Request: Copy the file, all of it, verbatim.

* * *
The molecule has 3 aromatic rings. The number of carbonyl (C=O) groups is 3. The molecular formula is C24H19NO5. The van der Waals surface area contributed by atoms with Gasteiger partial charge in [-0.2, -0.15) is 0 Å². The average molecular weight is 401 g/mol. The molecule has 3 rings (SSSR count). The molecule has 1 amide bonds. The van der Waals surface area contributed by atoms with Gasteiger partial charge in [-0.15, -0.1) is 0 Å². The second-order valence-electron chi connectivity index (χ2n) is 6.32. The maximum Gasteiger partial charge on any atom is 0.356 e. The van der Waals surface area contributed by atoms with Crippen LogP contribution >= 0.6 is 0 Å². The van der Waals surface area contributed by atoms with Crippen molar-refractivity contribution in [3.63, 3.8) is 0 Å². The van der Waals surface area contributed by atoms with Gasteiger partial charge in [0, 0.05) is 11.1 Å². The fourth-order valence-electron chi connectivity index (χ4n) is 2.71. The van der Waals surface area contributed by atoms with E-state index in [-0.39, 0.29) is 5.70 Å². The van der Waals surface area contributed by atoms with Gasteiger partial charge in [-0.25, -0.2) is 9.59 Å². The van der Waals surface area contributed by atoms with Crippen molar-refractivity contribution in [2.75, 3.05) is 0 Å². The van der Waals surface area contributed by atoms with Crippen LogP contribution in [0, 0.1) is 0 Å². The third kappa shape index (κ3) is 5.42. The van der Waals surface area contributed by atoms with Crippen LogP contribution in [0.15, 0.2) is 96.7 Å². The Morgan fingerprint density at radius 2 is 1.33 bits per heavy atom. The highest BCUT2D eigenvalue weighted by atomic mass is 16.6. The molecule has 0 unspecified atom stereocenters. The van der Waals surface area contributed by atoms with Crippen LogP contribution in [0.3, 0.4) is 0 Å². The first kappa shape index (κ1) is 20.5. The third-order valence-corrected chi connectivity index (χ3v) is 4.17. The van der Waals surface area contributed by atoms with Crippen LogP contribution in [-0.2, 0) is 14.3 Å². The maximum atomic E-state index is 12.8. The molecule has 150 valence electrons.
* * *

The molecule has 3 aromatic rings. The number of carbonyl (C=O) groups is 3. The molecular formula is C24H19NO5. The van der Waals surface area contributed by atoms with Gasteiger partial charge in [-0.2, -0.15) is 0 Å². The average molecular weight is 401 g/mol. The molecule has 3 rings (SSSR count). The molecule has 1 amide bonds. The van der Waals surface area contributed by atoms with Gasteiger partial charge in [-0.15, -0.1) is 0 Å². The second-order valence-electron chi connectivity index (χ2n) is 6.32. The maximum Gasteiger partial charge on any atom is 0.356 e. The van der Waals surface area contributed by atoms with Crippen LogP contribution >= 0.6 is 0 Å². The van der Waals surface area contributed by atoms with Crippen molar-refractivity contribution in [3.63, 3.8) is 0 Å². The van der Waals surface area contributed by atoms with Gasteiger partial charge in [0, 0.05) is 11.1 Å². The fourth-order valence-electron chi connectivity index (χ4n) is 2.71. The van der Waals surface area contributed by atoms with E-state index in [-0.39, 0.29) is 5.70 Å². The van der Waals surface area contributed by atoms with Gasteiger partial charge in [-0.25, -0.2) is 9.59 Å². The van der Waals surface area contributed by atoms with Crippen molar-refractivity contribution in [2.75, 3.05) is 0 Å². The van der Waals surface area contributed by atoms with Crippen LogP contribution in [0, 0.1) is 0 Å². The third kappa shape index (κ3) is 5.42. The van der Waals surface area contributed by atoms with Crippen LogP contribution in [0.15, 0.2) is 96.7 Å². The Morgan fingerprint density at radius 2 is 1.33 bits per heavy atom. The highest BCUT2D eigenvalue weighted by atomic mass is 16.6. The molecule has 0 unspecified atom stereocenters. The van der Waals surface area contributed by atoms with Crippen LogP contribution in [0.3, 0.4) is 0 Å². The first kappa shape index (κ1) is 20.5. The third-order valence-corrected chi connectivity index (χ3v) is 4.17. The van der Waals surface area contributed by atoms with Crippen LogP contribution in [-0.2, 0) is 14.3 Å². The maximum atomic E-state index is 12.8. The molecule has 150 valence electrons.